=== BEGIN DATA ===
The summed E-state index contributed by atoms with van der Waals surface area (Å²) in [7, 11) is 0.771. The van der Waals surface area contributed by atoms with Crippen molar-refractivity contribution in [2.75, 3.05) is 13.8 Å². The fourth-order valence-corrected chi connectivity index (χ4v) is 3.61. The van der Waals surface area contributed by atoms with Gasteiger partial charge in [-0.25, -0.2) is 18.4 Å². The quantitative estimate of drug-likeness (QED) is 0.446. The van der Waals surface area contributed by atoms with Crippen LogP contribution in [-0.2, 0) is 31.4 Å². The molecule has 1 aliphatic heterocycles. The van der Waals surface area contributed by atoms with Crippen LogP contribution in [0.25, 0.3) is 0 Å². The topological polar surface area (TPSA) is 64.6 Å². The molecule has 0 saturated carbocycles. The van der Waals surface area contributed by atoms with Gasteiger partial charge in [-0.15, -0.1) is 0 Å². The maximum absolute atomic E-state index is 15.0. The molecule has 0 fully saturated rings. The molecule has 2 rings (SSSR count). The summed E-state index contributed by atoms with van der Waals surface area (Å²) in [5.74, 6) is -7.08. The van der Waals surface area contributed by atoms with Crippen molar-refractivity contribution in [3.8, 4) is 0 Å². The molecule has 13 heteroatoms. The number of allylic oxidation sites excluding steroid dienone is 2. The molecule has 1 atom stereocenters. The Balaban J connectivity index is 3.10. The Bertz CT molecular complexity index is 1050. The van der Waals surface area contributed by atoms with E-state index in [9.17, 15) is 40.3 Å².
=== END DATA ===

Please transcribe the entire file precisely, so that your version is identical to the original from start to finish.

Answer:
The summed E-state index contributed by atoms with van der Waals surface area (Å²) in [7, 11) is 0.771. The van der Waals surface area contributed by atoms with Crippen molar-refractivity contribution in [2.75, 3.05) is 13.8 Å². The fourth-order valence-corrected chi connectivity index (χ4v) is 3.61. The van der Waals surface area contributed by atoms with Gasteiger partial charge in [-0.25, -0.2) is 18.4 Å². The quantitative estimate of drug-likeness (QED) is 0.446. The van der Waals surface area contributed by atoms with Crippen LogP contribution in [-0.2, 0) is 31.4 Å². The molecule has 1 aliphatic heterocycles. The van der Waals surface area contributed by atoms with Crippen LogP contribution in [0.25, 0.3) is 0 Å². The topological polar surface area (TPSA) is 64.6 Å². The molecule has 0 saturated carbocycles. The van der Waals surface area contributed by atoms with Gasteiger partial charge in [-0.15, -0.1) is 0 Å². The maximum absolute atomic E-state index is 15.0. The molecule has 0 fully saturated rings. The molecule has 2 rings (SSSR count). The summed E-state index contributed by atoms with van der Waals surface area (Å²) in [5.74, 6) is -7.08. The van der Waals surface area contributed by atoms with Crippen molar-refractivity contribution in [3.8, 4) is 0 Å². The molecule has 13 heteroatoms. The number of allylic oxidation sites excluding steroid dienone is 2. The molecule has 1 atom stereocenters. The Balaban J connectivity index is 3.10. The Bertz CT molecular complexity index is 1050. The van der Waals surface area contributed by atoms with E-state index in [9.17, 15) is 40.3 Å².